[Top] [All Lists]


2001-06-29 07:33:08

1.      As stated, the option leaves senders with an incentive to always
set high priority.  It costs them nothing to do this.  As we have seen with
spammers, some substantial portion of the community will in fact abuse the
option, thereby rendering useless.  Some of you believe that human behavior
will be different from this projection; please explain.

Even if you assume this is true (past experience with priority facilities
indicates it is not), this ignores the need to lower as well as raise
priority. The single most widely deployed priority mechanism today,
the precedence, only provides a way to lower priority from the normal
level, not raise it. And this it is widely used for this purpose (among

2.      References to usage of SMTP Auth with this option are confusing,
since it is used for posting, not relaying.  I'd appreciate clarification
to this point.

Read the spec. SMTP AUTH not only provides facility for posting, it also
provides facilities for relaying authentication credentials.

3.      The proposal presumes that a simple rank-ordering approach, by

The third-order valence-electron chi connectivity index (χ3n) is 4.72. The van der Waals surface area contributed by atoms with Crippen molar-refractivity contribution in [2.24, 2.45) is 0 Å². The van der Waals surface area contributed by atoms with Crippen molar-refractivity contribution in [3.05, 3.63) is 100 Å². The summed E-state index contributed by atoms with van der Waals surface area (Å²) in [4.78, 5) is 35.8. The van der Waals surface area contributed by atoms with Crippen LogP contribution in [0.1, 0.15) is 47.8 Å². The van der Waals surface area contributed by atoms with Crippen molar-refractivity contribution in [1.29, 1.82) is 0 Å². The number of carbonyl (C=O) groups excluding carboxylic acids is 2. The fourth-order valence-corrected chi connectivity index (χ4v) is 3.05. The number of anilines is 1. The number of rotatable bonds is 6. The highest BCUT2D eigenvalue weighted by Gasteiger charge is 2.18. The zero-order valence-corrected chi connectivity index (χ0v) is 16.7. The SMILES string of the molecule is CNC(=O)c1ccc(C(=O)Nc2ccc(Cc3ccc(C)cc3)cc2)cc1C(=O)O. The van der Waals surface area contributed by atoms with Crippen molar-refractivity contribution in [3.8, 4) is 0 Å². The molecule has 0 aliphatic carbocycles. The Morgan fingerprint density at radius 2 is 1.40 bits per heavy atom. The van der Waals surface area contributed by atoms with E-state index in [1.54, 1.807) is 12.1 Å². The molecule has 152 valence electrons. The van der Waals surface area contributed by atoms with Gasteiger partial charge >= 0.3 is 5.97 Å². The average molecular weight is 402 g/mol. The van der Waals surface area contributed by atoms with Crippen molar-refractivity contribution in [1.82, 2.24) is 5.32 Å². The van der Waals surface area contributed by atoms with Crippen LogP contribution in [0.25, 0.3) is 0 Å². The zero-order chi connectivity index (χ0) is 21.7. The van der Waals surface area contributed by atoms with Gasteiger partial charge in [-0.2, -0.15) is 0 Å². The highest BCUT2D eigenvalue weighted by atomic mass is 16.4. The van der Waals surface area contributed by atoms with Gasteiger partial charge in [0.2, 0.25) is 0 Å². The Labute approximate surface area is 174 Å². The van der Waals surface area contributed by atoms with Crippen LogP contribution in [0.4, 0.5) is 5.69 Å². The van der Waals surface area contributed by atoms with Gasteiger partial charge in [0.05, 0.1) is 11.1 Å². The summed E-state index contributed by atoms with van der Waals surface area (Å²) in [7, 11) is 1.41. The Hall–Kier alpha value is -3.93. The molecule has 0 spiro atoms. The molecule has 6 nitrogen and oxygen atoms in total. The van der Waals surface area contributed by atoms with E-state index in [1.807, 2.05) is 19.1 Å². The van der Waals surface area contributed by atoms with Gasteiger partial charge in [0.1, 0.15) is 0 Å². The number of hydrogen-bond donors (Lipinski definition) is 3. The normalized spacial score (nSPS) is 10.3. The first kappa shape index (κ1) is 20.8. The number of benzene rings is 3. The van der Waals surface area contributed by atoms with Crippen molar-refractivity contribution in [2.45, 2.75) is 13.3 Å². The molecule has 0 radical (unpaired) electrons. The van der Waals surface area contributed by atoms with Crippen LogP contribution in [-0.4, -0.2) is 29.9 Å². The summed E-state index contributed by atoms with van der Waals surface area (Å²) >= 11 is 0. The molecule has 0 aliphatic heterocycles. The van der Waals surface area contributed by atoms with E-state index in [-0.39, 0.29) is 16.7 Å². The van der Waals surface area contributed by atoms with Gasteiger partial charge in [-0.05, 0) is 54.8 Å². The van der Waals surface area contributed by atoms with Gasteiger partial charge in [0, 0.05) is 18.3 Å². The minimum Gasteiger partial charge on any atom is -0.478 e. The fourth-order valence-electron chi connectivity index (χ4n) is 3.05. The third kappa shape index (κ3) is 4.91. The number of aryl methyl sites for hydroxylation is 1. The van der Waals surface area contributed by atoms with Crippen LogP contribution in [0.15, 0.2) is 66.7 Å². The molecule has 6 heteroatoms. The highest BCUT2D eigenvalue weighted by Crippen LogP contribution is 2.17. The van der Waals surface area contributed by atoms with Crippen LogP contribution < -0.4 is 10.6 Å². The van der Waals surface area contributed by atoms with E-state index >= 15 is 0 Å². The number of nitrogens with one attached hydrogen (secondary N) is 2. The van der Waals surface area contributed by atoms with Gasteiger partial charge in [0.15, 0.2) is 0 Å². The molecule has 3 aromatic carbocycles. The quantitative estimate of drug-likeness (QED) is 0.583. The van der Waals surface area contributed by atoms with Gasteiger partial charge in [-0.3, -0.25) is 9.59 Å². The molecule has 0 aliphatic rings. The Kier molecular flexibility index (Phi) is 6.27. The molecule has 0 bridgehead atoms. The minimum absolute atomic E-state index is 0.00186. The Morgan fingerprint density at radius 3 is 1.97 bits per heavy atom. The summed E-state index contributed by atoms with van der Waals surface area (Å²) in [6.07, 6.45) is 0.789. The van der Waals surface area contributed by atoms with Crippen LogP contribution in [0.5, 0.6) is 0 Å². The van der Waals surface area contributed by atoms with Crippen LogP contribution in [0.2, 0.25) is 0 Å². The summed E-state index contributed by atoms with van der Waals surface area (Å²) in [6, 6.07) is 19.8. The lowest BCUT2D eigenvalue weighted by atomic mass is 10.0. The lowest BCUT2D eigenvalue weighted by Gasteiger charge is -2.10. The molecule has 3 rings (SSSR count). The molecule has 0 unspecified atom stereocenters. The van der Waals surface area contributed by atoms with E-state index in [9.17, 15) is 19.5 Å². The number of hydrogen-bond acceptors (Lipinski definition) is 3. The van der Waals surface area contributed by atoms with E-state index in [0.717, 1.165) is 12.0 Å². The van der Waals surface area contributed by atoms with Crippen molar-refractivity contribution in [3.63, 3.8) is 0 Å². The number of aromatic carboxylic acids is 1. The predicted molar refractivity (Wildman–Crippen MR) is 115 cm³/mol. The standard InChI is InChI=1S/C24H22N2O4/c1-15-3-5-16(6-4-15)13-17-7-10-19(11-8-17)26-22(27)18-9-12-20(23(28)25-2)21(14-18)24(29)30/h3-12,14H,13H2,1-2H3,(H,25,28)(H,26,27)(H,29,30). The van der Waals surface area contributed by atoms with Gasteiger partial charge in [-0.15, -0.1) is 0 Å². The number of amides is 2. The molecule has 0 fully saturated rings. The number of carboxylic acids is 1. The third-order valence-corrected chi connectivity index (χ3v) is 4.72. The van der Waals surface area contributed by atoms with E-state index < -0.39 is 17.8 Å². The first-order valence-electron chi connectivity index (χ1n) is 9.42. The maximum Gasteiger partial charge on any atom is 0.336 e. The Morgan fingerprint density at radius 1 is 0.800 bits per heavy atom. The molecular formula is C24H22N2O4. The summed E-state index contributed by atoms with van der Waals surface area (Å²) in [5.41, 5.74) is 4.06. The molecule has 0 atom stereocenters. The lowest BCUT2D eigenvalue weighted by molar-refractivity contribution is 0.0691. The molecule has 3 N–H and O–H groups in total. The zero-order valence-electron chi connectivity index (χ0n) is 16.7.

priority, is an appropriate queuing model for global Internet mail
relays.  To the extent that the proposal attempts less than that -- for
example, simply trying to provide an advisory that each relay will use in
whatever way that it feels appropriate -- then it does little more than
substantiate the send-and-pray view of Internet mail.  Users will have no
basis for knowing what to expect from the relay path.  The purpose of QoS
mechanisms is to increase predictability.  This will not achieve that.

I have no clear idea what "increase predictability" means, but I'm pretty
sure that nobody views priority as a means to achieve that end.

4.      The IETF does not do intranet standards.  This option looks quite
reasonable for use within a single administrative domain, where system-wide
handling policies can be established AND enforced.  For the global
Internet, the Force is very much against successful operation.

Actually, the IETF does intranet standards all the time. This is especially
true if you equate administrative domains with intranets. By this rule POP3,
IMAP4 and SMTP submit are all intranet protocols that don't scale to the entire

And as I pointed out above, even if you accept the notion that priority is only
useful in conjunction with authentication (I think authentication adds
considerable value but isn't required in some scenarios), the authentication
relay model that's very much a part of SMTP AUTH means it can be extended
past the boundaries of a single administative domain.


<Prev in Thread] Current Thread [Next in Thread>